Industrial production moved up 0.7% in March, the Federal Reserve reported, and the bank revised its February figure to 1.2% from 0.6% on the strength of durable goods manufacturing and mining production. The figure handily exceeded consensus estimates of a 0.5% improvement.
Manufacturing production in March moved up 0.5% to 98.7%, and factory output for February was revised from a 0.9% increase to 1.4%. For the first quarter, the index for manufacturing increased at an annual rate of 1.7%, the bank reported.
“Weather volatility aside, the monthly report on industrial production suggests that U.S. manufacturing is maintaining its path of moderate growth,” said Cliff Waldman, senior economist for the Manufacturers Alliance for Productivity and Innovation (MAPI), adding, "Manufacturing, which accounts for the lion’s share of total industrial production, grew a healthy 0.5%. While this is significantly slower than the 1.4% growth seen in February, weather-related distortions are clearly affecting these recent numbers."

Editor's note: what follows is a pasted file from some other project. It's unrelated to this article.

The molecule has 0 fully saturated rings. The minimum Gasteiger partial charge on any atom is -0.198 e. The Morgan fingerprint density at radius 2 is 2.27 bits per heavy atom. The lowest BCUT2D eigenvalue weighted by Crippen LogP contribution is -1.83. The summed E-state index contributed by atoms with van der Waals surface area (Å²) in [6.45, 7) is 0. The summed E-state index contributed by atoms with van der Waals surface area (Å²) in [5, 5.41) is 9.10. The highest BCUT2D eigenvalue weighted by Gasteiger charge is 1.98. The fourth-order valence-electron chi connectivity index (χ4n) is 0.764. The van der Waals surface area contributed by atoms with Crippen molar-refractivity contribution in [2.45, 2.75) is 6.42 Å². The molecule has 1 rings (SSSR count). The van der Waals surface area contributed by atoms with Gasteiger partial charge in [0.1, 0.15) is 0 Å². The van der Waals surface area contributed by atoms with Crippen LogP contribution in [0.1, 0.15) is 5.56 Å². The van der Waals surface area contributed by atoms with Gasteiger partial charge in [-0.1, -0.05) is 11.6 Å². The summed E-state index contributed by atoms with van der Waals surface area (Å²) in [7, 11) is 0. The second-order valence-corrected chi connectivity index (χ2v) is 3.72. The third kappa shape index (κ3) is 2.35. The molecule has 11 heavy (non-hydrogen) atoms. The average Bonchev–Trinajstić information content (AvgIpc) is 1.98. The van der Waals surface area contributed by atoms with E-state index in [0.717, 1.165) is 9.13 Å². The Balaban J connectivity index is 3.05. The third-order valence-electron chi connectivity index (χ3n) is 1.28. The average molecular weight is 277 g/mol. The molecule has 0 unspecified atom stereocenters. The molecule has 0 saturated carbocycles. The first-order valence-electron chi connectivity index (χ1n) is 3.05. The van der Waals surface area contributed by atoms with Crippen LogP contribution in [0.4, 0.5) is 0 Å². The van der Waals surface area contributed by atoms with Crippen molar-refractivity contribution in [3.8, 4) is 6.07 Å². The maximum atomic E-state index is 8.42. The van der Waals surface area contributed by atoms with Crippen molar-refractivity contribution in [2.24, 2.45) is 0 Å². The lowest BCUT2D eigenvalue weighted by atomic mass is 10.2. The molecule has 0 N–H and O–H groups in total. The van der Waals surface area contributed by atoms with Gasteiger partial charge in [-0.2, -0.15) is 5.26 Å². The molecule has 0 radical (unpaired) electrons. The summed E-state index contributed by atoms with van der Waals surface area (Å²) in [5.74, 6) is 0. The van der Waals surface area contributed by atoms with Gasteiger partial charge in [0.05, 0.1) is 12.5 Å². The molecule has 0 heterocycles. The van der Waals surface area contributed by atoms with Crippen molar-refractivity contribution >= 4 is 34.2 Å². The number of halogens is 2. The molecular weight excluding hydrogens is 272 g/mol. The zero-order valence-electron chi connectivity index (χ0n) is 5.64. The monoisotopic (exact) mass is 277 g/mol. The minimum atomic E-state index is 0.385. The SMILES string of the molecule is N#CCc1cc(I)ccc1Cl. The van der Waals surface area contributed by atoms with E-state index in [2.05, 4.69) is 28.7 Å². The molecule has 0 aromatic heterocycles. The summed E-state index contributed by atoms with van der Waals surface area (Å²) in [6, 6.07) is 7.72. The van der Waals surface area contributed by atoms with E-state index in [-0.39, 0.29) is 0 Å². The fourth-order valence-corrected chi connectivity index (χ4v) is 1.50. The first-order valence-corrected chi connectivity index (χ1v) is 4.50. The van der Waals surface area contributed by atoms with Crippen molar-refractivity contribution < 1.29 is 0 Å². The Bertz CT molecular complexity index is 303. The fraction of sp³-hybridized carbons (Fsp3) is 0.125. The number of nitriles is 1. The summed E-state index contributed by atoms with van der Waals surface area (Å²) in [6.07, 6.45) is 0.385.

Capacity utilization in March increased to 76.7% for the manufacturing sector, a rate 2.0% below its long-term average.
Durable goods production rose 0.4% in March, led by gains of approximately 2.5% in wood products and nonmetallic mineral products. Computers and electronics goods, aerospace, furniture and miscellaneous manufacturing all had gains of 1.0% or more.
With all major groups except food, beverage and tobacco products showing growth, nondurable manufacturing increased 0.7% in March. Apparel and leather goods, petroleum and coal products and textile and product mills showed increases of 2.5% or more.
Compared to March 2013, industrial production was up 3.8% last month and capacity utilization was 1.2% higher than a year ago. Manufacturing production was 2.8% higher in March 2014 compared to a year prior.
“Although domestic manufacturing continued a comeback from its winter doldrums, year-on-year growth is considerably slower than the 2012-13 levels, with no renaissance-like performance in sight," commented economist Alan Tonelson, a research fellow with U.S. Business and Industry Council.